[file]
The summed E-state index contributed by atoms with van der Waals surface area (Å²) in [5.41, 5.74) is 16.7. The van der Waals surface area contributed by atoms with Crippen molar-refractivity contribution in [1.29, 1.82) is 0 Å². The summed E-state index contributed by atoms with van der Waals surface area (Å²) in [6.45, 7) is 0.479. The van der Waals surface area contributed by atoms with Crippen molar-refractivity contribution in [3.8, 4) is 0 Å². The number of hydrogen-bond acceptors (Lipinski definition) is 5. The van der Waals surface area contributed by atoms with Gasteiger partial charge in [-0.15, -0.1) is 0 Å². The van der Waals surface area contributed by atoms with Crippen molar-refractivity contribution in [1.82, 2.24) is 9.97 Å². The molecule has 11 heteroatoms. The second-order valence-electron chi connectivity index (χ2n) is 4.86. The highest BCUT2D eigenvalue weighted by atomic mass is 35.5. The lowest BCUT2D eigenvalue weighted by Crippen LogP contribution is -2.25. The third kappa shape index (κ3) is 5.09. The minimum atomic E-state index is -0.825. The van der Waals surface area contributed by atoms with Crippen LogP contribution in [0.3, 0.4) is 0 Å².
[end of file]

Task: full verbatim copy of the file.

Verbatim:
The summed E-state index contributed by atoms with van der Waals surface area (Å²) in [5.41, 5.74) is 16.7. The van der Waals surface area contributed by atoms with Crippen molar-refractivity contribution in [1.29, 1.82) is 0 Å². The summed E-state index contributed by atoms with van der Waals surface area (Å²) in [6.45, 7) is 0.479. The van der Waals surface area contributed by atoms with Crippen molar-refractivity contribution in [3.8, 4) is 0 Å². The number of hydrogen-bond acceptors (Lipinski definition) is 5. The van der Waals surface area contributed by atoms with Gasteiger partial charge in [-0.15, -0.1) is 0 Å². The van der Waals surface area contributed by atoms with Crippen molar-refractivity contribution in [1.82, 2.24) is 9.97 Å². The molecule has 11 heteroatoms. The second-order valence-electron chi connectivity index (χ2n) is 4.86. The highest BCUT2D eigenvalue weighted by atomic mass is 35.5. The lowest BCUT2D eigenvalue weighted by Crippen LogP contribution is -2.25. The third kappa shape index (κ3) is 5.09. The minimum atomic E-state index is -0.825. The van der Waals surface area contributed by atoms with Crippen LogP contribution in [0.3, 0.4) is 0 Å².